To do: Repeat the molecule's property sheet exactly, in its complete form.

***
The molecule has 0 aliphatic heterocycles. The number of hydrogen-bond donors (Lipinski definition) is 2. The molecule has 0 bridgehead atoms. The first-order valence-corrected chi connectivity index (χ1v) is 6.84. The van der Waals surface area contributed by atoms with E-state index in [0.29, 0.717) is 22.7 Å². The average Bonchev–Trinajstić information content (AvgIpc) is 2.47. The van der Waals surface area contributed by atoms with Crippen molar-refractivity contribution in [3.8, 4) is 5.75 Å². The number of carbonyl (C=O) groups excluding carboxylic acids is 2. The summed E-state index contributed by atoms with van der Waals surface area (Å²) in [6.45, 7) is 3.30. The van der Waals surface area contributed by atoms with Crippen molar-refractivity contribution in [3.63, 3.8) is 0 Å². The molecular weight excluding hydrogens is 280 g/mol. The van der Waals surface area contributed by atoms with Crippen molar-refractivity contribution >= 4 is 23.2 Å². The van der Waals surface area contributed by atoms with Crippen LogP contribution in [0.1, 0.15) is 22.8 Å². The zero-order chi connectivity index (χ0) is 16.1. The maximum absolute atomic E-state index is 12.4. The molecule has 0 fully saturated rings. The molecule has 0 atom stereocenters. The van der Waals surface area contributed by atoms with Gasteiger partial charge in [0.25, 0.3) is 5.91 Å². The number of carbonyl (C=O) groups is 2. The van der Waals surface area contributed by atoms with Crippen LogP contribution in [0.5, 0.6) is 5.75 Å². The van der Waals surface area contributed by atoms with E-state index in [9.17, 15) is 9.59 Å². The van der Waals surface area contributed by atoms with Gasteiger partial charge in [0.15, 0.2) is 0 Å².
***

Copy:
The molecule has 0 aliphatic heterocycles. The number of hydrogen-bond donors (Lipinski definition) is 2. The molecule has 0 bridgehead atoms. The first-order valence-corrected chi connectivity index (χ1v) is 6.84. The van der Waals surface area contributed by atoms with E-state index in [0.29, 0.717) is 22.7 Å². The average Bonchev–Trinajstić information content (AvgIpc) is 2.47. The van der Waals surface area contributed by atoms with Crippen molar-refractivity contribution in [3.8, 4) is 5.75 Å². The number of carbonyl (C=O) groups excluding carboxylic acids is 2. The summed E-state index contributed by atoms with van der Waals surface area (Å²) in [6.45, 7) is 3.30. The van der Waals surface area contributed by atoms with Crippen molar-refractivity contribution in [3.63, 3.8) is 0 Å². The molecular weight excluding hydrogens is 280 g/mol. The van der Waals surface area contributed by atoms with Crippen molar-refractivity contribution >= 4 is 23.2 Å². The van der Waals surface area contributed by atoms with Crippen LogP contribution in [0.1, 0.15) is 22.8 Å². The zero-order chi connectivity index (χ0) is 16.1. The maximum absolute atomic E-state index is 12.4. The molecule has 0 fully saturated rings. The molecule has 0 atom stereocenters. The van der Waals surface area contributed by atoms with Gasteiger partial charge in [0.25, 0.3) is 5.91 Å². The number of carbonyl (C=O) groups is 2. The van der Waals surface area contributed by atoms with Crippen LogP contribution in [0.5, 0.6) is 5.75 Å². The van der Waals surface area contributed by atoms with E-state index in [9.17, 15) is 9.59 Å². The van der Waals surface area contributed by atoms with Gasteiger partial charge in [0.15, 0.2) is 0 Å².